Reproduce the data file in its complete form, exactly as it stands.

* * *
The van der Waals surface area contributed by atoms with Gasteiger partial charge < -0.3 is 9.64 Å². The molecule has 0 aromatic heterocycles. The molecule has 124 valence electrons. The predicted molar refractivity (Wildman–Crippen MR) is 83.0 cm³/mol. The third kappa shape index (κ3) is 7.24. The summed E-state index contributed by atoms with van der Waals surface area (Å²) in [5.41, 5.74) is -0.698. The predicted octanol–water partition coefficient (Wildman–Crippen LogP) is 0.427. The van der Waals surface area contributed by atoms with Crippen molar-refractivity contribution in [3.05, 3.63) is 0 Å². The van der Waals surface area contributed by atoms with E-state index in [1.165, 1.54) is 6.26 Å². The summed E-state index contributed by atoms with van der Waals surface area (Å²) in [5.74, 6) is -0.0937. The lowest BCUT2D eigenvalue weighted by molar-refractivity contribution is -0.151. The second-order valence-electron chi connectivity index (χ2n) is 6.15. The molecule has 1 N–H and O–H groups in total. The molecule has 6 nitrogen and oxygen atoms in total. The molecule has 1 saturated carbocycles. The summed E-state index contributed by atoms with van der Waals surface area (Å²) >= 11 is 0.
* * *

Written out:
The van der Waals surface area contributed by atoms with Gasteiger partial charge < -0.3 is 9.64 Å². The molecule has 0 aromatic heterocycles. The molecule has 124 valence electrons. The predicted molar refractivity (Wildman–Crippen MR) is 83.0 cm³/mol. The third kappa shape index (κ3) is 7.24. The summed E-state index contributed by atoms with van der Waals surface area (Å²) in [5.41, 5.74) is -0.698. The predicted octanol–water partition coefficient (Wildman–Crippen LogP) is 0.427. The van der Waals surface area contributed by atoms with Crippen molar-refractivity contribution in [3.05, 3.63) is 0 Å². The van der Waals surface area contributed by atoms with E-state index in [1.165, 1.54) is 6.26 Å². The summed E-state index contributed by atoms with van der Waals surface area (Å²) in [5.74, 6) is -0.0937. The lowest BCUT2D eigenvalue weighted by molar-refractivity contribution is -0.151. The second-order valence-electron chi connectivity index (χ2n) is 6.15. The molecule has 1 N–H and O–H groups in total. The molecule has 6 nitrogen and oxygen atoms in total. The molecule has 1 saturated carbocycles. The summed E-state index contributed by atoms with van der Waals surface area (Å²) >= 11 is 0.